“My brethren, count it all joy when ye fall into divers temptations; knowing this, that the trying of your faith worketh patience. But let patience have her perfect work, that ye may be perfect and entire, wanting nothing. If any of you lack wisdom, let him ask of God, that giveth to all men liberally, and upbraideth not; and it shall be given him” (James 1:2–5).

[/fusion_text][separator style_type=”single|dashed” top_margin=”15″ bottom_margin=”15″ sep_color=”” border_size=”” icon=”” icon_circle=”” icon_circle_color=”” width=”50%” alignment=”center” class=”” id=””][title size=”3″ content_align=”left” style_type=”default” sep_color=”” margin_top=”” margin_bottom=”” class=”” id=””]A GOOD CATCH[/title][fusion_text]

What should a single Christian look for in a mate?

THE VIRTUOUS WIFE

  1. Trustworthy (Proverbs 31:11). The husband can safely entrust her with his income. She will not squander what he gives her, but will use it in a manner that benefits them both.
  2. Filled with an enduring love (Proverbs 31:12). Devoted to doing her husband good all her life just as she vowed in the wedding ceremony.
  3. Has practical skills (Proverbs 31:13–15, 21–22) such as sewing and cooking.
  4. Industrious (Proverbs 31:16, 24). Makes investments (buys land and plants a vineyard). Provides extra income (makes clothing and sells to merchants).
  5. Compassionate (Proverbs 31:20). Helping the poor; reaching out to the needy.
  6. Strong character (Proverbs 31:25). Character matters, and she has developed a strong one just as Peter stressed (1 Peter 3:3–4).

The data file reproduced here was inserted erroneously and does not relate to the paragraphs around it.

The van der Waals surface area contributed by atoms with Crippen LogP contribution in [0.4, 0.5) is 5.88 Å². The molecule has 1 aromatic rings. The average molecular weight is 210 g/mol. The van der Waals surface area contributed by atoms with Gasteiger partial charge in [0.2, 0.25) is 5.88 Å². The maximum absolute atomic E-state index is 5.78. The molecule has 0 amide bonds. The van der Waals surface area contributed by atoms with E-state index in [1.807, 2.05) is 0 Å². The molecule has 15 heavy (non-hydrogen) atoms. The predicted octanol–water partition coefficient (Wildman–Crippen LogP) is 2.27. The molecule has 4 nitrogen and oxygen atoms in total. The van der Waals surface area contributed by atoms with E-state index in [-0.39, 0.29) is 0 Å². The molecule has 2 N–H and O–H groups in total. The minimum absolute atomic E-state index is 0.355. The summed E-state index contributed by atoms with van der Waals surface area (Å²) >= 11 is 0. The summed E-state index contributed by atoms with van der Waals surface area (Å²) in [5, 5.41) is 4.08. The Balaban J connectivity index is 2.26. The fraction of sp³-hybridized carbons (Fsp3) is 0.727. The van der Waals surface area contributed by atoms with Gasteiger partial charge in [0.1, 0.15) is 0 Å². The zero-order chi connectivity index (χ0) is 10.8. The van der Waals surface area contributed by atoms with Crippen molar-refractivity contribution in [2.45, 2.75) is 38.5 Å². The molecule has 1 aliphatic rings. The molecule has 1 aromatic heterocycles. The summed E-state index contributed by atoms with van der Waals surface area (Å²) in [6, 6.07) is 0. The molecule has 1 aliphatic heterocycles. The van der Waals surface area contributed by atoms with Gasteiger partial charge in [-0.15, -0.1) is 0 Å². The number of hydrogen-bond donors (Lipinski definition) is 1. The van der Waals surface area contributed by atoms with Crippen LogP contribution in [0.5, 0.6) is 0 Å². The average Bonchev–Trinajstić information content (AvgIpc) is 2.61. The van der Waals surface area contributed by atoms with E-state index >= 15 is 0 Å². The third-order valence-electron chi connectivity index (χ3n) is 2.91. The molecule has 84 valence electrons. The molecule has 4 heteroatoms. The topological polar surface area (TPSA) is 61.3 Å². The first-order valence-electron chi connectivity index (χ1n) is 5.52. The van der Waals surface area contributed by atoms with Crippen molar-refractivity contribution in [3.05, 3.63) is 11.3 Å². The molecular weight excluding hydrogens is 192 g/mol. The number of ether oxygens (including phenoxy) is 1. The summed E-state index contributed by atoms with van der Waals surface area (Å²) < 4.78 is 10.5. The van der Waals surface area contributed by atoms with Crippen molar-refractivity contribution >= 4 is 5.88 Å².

7. Speaks words of wisdom and kindness (Proverbs 31:26). She is thus concerned about what proceeds from her mouth just as Paul stressed (Ephesians 4:29).
  8. Diligently sees to her family’s needs (Proverbs 31:27). Makes whatever preparation necessary (cf. Proverbs 31:15) so that her family does not go in want (cf. Proverbs 31:21).
  9. Fears the Lord (Proverbs 31:29–30).  She understands that this quality is more important and praiseworthy than physical beauty. With the fear of the Lord, she has the potential for great wisdom (Proverbs 1:7).
  10. A wife that is not contentious (cf. Proverbs 21:9, 19) or hateful (Proverbs 30:21–23).

THE VIRTUOUS HUSBAND

Where’s the passage describing the virtuous man? is a question often raised by women. Bear in mind that the Proverbs are primarily addressed to Solomon’s son. So while there is half a chapter describing the virtuous woman, there are thirty chapters describing the virtuous man. If followed, the book produces a husband any woman would love.

The Ideal Husband

  1. Values his wife highly (Proverbs 18:22; 19:14). He realizes that she is a gift from God (especially when she proves to be prudent).
  2. Gives his wife her due (Proverbs 31:31). Allows his wife the opportunity to develop her own abilities and lets her reap the benefits of her own labors (i.e., does not treat her simply as an appendage of himself).
  3. Praises his wife profusely (Proverbs 31:28–29). Praises her frequently and does not take her for granted.
  4. Trusts his wife implicitly (Proverbs 31:11). Demonstrates a willingness to trust her in such areas as her intelligence, her faithfulness, her abilities. He is not jealous or suspicious.
  5. Content with his wife’s love (Proverbs 5:15–21). He does not look elsewhere. This will save him and his family much harm. Mark Copeland